Through detailed readings and interviews, this book provides a valuable introduction to feminist language-poets and to some of the most compelling issues in contemporary poetry.
Poetic Epistemologies explores the political and epistemological implications of women’s language-oriented writing in the United States, arguing that, in its investigation of knowledge, language, and gender, this writing (re)unites art with philosophy, and both with social critique. Featuring eight contemporary and four earlier-twentieth-century poetsincluding Lyn Hejinian, Susan Howe, Leslie Scalapino, Mina Loy, and Gertrude SteinSimpson emphasizes each writer’s unique contribution to the emerging tradition of feminist epistemological poetry. Drawing upon original interviews, as well as poststructuralist and feminist theory, Poetic Epistemologies offers an informed account of one of the most vital recent developments in contemporary American poetry.
|Publisher:||State University of New York Press|
|Series:||SUNY series in Feminist Criticism and Theory Series|
|Edition description:||New Edition|
|Product dimensions:||5.85(w) x 8.88(h) x 0.50(d)|
About the Author
Megan Simpson is Assistant Professor of English at the University of Texas of the Permian Basin.
Table of Contents
1. Language-Oriented Feminist Epistemology, and the Case of Lyn Hejinian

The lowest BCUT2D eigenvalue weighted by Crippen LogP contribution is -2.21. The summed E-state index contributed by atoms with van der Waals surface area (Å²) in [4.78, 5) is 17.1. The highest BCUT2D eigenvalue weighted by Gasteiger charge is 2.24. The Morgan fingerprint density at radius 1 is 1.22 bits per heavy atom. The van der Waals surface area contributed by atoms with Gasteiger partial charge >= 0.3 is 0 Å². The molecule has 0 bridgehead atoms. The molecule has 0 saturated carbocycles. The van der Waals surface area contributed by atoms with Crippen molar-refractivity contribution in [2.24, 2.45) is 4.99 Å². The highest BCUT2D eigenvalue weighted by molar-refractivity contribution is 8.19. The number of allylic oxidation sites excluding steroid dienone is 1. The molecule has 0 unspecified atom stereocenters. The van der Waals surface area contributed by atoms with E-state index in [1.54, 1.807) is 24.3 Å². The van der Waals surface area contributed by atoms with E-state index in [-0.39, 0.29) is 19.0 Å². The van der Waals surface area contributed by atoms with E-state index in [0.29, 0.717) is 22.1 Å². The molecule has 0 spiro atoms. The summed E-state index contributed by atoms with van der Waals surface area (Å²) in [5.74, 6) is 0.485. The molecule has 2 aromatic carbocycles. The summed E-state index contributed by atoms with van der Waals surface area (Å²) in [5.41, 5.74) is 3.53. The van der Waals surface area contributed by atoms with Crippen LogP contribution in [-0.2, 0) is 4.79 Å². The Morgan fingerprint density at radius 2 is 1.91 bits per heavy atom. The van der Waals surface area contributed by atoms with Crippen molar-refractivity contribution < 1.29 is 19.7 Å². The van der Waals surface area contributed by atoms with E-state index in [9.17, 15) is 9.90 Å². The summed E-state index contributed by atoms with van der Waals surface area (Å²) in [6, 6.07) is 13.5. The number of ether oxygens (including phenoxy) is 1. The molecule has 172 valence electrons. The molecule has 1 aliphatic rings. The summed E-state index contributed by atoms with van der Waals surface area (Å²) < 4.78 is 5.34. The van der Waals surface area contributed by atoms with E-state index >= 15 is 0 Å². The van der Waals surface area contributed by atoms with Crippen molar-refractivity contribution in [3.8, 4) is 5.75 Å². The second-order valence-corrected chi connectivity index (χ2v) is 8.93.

"A space that has opened": Gender and Language
Language-Oriented Feminist Epistemology
"Night Knowledge": Lyn Hejinian's Faustienne Poetics
2. "Come, words, away": Modernist Women's Invitations to Innovation
Laura Riding's Lifelong Project with Language
Inside Language as Language with Gertude Stein
"From stepping-stone to stone of creative explorations": Mina Loy's Deconstruction of Femininity
Slipping the Knot of Language: Realism and Indeterminacy for H.D.
3. Subjects of Knowledge: Processing Gender and Sexuality
4. Feminist Phenomenologies: Language as the Horizon of Encounter
5. "Cries open to the words inside them": Textual Truth and Historical Materialism in the Poetry of Susan Howe
Interventions in History: Recovering the Feminine
Intertextuality and the Material Word
The "Visible surface of Discourse"
A Poetics of Encounter